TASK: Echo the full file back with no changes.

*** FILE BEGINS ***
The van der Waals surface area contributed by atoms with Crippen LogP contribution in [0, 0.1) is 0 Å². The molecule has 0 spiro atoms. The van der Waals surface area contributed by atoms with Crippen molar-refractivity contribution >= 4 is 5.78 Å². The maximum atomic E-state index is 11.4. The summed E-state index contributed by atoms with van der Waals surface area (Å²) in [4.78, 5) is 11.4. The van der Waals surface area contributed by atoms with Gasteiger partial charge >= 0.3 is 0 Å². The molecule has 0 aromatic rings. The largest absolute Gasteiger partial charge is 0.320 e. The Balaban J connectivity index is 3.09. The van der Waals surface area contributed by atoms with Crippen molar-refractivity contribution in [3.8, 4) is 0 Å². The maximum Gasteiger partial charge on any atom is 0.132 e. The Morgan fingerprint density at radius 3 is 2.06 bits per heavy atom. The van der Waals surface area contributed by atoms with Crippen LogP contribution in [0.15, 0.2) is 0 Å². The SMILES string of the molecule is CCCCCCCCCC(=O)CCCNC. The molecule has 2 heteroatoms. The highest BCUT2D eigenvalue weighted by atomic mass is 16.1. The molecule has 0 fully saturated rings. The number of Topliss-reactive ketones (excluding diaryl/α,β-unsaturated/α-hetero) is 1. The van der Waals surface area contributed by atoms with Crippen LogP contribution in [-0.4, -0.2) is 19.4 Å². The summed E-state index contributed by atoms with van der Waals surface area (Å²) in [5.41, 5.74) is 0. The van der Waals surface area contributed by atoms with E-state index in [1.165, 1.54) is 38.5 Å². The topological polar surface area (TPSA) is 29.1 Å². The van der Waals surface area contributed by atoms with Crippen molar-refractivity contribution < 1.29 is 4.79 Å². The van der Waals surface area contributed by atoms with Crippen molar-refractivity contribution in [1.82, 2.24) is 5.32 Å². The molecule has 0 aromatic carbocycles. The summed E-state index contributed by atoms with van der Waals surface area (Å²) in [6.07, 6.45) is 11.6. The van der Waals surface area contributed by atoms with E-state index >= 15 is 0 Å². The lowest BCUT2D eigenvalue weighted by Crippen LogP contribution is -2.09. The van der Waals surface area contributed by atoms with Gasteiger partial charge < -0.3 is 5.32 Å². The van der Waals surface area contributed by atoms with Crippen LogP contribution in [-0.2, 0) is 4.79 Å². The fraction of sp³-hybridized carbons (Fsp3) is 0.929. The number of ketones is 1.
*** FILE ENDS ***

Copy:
The van der Waals surface area contributed by atoms with Crippen LogP contribution in [0, 0.1) is 0 Å². The molecule has 0 spiro atoms. The van der Waals surface area contributed by atoms with Crippen molar-refractivity contribution >= 4 is 5.78 Å². The maximum atomic E-state index is 11.4. The summed E-state index contributed by atoms with van der Waals surface area (Å²) in [4.78, 5) is 11.4. The van der Waals surface area contributed by atoms with Gasteiger partial charge >= 0.3 is 0 Å². The molecule has 0 aromatic rings. The largest absolute Gasteiger partial charge is 0.320 e. The Balaban J connectivity index is 3.09. The van der Waals surface area contributed by atoms with Crippen molar-refractivity contribution in [3.8, 4) is 0 Å². The maximum Gasteiger partial charge on any atom is 0.132 e. The Morgan fingerprint density at radius 3 is 2.06 bits per heavy atom. The van der Waals surface area contributed by atoms with Crippen LogP contribution in [0.15, 0.2) is 0 Å². The SMILES string of the molecule is CCCCCCCCCC(=O)CCCNC. The molecule has 2 heteroatoms. The highest BCUT2D eigenvalue weighted by atomic mass is 16.1. The molecule has 0 fully saturated rings. The number of Topliss-reactive ketones (excluding diaryl/α,β-unsaturated/α-hetero) is 1. The van der Waals surface area contributed by atoms with Crippen LogP contribution in [-0.4, -0.2) is 19.4 Å². The summed E-state index contributed by atoms with van der Waals surface area (Å²) in [5.41, 5.74) is 0. The van der Waals surface area contributed by atoms with E-state index in [1.165, 1.54) is 38.5 Å². The topological polar surface area (TPSA) is 29.1 Å². The van der Waals surface area contributed by atoms with Crippen molar-refractivity contribution < 1.29 is 4.79 Å². The van der Waals surface area contributed by atoms with Crippen molar-refractivity contribution in [1.82, 2.24) is 5.32 Å². The molecule has 0 aromatic carbocycles. The summed E-state index contributed by atoms with van der Waals surface area (Å²) in [6.07, 6.45) is 11.6. The van der Waals surface area contributed by atoms with E-state index >= 15 is 0 Å². The lowest BCUT2D eigenvalue weighted by Crippen LogP contribution is -2.09. The van der Waals surface area contributed by atoms with Gasteiger partial charge < -0.3 is 5.32 Å². The van der Waals surface area contributed by atoms with Crippen LogP contribution in [-0.2, 0) is 4.79 Å². The fraction of sp³-hybridized carbons (Fsp3) is 0.929. The number of ketones is 1.